I then gathered enough courage to walk inside the abandoned structure. To be clear, I love exploring abandoned places and have done my time in places as diverse as Hampi, Death Valley, Fatehpur Sikri, etc. Even then, this place had the strange air of decay – like something happened here and the people left overnight.
I walked inside and the rays of sun lit the first set of pillars – they were wonderfully smooth, though not carved elaborately but the edges were all finished. However, as I turned around I found the ante chamber as well as the main prayer chamber to be exceptionally dark. Using flash I got a reasonable image of the inside – there are sixteen pillars in all, each with a water pot like top.It would have looked great had this place been completed as the sculptors and their patron intended – perhaps rivaled kailasa in detail though not in scale.
At the end of this chamber lies the sanctum sanctorum (garbha griha), that housed the principal deity in any Indian temple. I walked closer aided by my phone’s meager light. It was quite dark but with flash i got something visible – the inside of the chamber (beyond the open door) appeared to be empty for the most part.
Moments after I pressed the shutter, there was a sudden flutter and I felt something hit my head. Almost instinctively, I kneeled below and let a clutch of bats fly out of the open doors. Heaving, I lifted myself up, wiped my brow and then thought if I should stay or leave. The smell of decay made perfect sense now – it was their droppings. At this point, unsure if I would find anything major inside, I walked out to find out if I could get some better idea of who this place was built for or if anyone was around. No luck. Looking back at the main entrance I got a slightly better idea of the scale – the porch like structure is perhaps twelve feet high, and supported by thick pillars that are finished with water pot like structures. On the right (near the door) was a laxmi (goddess of wealth) statue.
I was about to leave but my curiosity got the better of me, and hence I went back inside, this time my head covered with my large white handkerchief. I dread bats and wasn’t going to take any chances. As it happened there were none. To my right was something I had missed, and then in the dim light of my mobile phone I could make out there were similar carved statues all along the wall – here’s a single photo that I looked at later.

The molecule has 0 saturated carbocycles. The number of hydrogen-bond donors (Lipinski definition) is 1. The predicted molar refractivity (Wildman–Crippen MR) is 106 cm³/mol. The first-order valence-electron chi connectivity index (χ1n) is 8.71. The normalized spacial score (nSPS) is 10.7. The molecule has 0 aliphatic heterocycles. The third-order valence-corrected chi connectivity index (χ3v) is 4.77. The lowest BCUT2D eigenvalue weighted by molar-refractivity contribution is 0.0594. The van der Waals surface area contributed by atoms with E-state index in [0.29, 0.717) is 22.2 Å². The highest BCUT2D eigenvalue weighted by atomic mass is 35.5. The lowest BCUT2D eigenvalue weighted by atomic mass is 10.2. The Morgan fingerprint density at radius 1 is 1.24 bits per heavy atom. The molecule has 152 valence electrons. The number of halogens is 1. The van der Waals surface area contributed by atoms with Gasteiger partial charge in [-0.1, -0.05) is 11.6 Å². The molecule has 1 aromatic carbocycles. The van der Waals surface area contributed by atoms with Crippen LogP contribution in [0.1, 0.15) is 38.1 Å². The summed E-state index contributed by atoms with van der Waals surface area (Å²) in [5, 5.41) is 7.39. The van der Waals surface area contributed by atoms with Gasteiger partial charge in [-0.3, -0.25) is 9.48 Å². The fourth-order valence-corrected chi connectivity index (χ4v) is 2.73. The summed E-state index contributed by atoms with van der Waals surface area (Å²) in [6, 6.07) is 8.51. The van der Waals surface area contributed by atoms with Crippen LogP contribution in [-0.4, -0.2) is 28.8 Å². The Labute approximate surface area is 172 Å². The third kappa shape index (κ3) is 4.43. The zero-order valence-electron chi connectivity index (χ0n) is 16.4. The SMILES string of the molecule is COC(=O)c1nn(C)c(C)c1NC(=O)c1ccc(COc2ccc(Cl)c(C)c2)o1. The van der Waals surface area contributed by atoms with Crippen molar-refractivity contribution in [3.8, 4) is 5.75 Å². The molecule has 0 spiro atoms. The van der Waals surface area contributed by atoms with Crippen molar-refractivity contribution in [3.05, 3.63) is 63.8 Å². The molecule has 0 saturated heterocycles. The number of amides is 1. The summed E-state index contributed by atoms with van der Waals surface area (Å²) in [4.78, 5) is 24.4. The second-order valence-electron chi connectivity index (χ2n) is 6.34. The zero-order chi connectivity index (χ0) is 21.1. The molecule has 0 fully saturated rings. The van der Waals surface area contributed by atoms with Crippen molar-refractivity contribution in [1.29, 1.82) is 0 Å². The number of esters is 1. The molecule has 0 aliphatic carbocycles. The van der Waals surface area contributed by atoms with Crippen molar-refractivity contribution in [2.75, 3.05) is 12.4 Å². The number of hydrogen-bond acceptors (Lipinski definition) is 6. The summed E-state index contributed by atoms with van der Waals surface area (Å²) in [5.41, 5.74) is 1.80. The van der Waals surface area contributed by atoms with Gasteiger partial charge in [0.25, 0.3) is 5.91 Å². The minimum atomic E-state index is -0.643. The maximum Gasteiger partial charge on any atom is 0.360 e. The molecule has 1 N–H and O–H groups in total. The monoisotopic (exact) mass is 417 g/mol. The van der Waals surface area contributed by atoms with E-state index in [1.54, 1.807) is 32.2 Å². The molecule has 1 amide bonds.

So it was a Jain cave after all – each of these seated men without any clothes are representations of the Tirthankaras (great teachers) of Jainism – the religion that gave the world a concept called Ahimsa (nonviolence). Chhota kailasa was to be dedicated to these teachers of the ancient religion. Twenty two of the twenty four are represented in this unfinished temple. My photograph shows perhaps two along the corner of the sabha mandap (gathering chamber of devotees). The main chamber was never finished and therefore the principal idol never installed.
There was no way and still is no way for me to find out the events that happened over a millennia ago. There are no written descriptions of the reasons why the patron dynasty abandoned construction of Chhotta kailas; or indeed what happened to the thousands of artisans who chiselled away day in and out creating a temple out of volcanic rock. Sometimes we have no choice but to leave the things we leave behind. One can only imagine what it would have looked like, when completed. In this perspective photo taken shortly before I left, once again is seen the entrance porch and on the left the side entrance – high above a modern wall that defines site’s perimeter.
Near the entrance of the structure, a beautiful ten armed Nataraja (dancing shiva) stands. As I was leaving, I looked back at him – perhaps its my imagination but I thought he was smiling – maybe he knew that I had questions in my mind, but that I found a few answers that day.
It was a quarter to six pm, and I could hear the whistles coming from farther away. The watchman literally shooed me out of the complex. I went back to my temporary home (a hotel) with a smile on my face.
I’d write more about the historical and cultural treasures of India, more, later. Please leave a comment if you’d like for me to continue writing such pieces!